Sen. David Zuckerman first proposed labeling requirements for food products containing genetically modified ingredients a dozen years ago. He's still waiting for the Vt. Legislature to pass a bill. Chances are, it isn't coming this year.
"The longer the delay-- we've been discussing some of these issues for years, and will people survive another year, certainly, but consumers want to know," said Zuckerman, P-Chittenden County.
Proponents of stricter labeling say the health effects of modified organisms aren't clear. With some 80 percent of food using engineered ingredients, they argue consumers have the right to know what they're eating.
"Certainly I'm supportive of the notion that Vermonters should know what's in their food," said Rep. Shap Smith, D-Vt. House Speaker.
House committee hearings are set to begin on a GMO bill Thursday. But Smith says it's complex and presents constitutional issues. That means it must head through the Judiciary Committee-- one that spent weeks upon weeks dealing with opiate addiction and marijuana decriminalization among other issues. Smith says that may not leave enough time, but if the House can't act this year, this issue will be one of the first priorities next January.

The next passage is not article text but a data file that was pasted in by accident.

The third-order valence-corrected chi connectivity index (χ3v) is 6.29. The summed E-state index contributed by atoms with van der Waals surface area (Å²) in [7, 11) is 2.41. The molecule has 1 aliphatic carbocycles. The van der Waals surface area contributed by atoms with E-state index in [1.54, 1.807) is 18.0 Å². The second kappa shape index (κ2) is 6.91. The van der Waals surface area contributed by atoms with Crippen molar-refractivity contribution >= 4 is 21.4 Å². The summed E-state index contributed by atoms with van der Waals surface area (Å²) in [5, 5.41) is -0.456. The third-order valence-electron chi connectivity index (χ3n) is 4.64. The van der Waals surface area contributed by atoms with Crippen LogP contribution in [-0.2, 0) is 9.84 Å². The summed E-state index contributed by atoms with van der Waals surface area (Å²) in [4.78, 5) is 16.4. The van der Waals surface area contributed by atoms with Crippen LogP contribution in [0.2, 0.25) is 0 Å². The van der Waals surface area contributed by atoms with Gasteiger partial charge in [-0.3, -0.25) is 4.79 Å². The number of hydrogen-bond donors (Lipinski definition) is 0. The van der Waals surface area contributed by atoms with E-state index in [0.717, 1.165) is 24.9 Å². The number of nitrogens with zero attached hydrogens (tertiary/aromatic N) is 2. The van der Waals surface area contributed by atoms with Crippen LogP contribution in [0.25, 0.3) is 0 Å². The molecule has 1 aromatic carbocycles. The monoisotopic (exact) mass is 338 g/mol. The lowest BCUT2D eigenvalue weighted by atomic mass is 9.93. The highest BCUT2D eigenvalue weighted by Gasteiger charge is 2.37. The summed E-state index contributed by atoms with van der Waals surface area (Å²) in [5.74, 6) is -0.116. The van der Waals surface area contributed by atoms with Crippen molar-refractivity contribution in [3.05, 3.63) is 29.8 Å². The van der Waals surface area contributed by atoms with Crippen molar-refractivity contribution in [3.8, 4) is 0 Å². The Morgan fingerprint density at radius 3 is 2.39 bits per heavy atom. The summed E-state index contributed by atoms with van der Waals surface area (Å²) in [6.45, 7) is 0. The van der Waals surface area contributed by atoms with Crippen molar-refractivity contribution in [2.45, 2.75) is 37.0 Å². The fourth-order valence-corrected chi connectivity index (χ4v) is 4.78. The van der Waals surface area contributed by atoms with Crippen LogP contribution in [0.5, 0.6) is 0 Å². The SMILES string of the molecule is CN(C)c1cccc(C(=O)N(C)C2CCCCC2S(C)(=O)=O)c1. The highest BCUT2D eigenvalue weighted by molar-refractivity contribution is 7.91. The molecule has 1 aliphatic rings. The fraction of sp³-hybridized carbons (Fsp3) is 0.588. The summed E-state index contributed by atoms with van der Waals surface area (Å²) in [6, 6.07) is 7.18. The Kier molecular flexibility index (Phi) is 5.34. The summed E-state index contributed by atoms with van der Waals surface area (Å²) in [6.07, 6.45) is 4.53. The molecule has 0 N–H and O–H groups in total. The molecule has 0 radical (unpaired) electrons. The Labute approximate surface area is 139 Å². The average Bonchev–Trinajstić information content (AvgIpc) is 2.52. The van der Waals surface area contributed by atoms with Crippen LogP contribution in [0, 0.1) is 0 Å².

"I do think momentum is accelerating," Smith said.
"I think this is one of those times where if the public wants to see this move, maybe they need to get more engaged and make some calls to their legislators," Zuckerman said.
Both Smith and Zuckerman say efforts moving forward in other states and voluntary labeling efforts undergone by select grocery chains will help spread awareness and action.
Vermont's attorney general told legislators earlier this year that he's wary of a labeling law because it may open the state up to a potential lawsuit. In 1999, a 2nd Circuit Court of Appeals decision struck down a bill requiring dairies to label products containing growth hormones, but some Vermont dairies do anyway.
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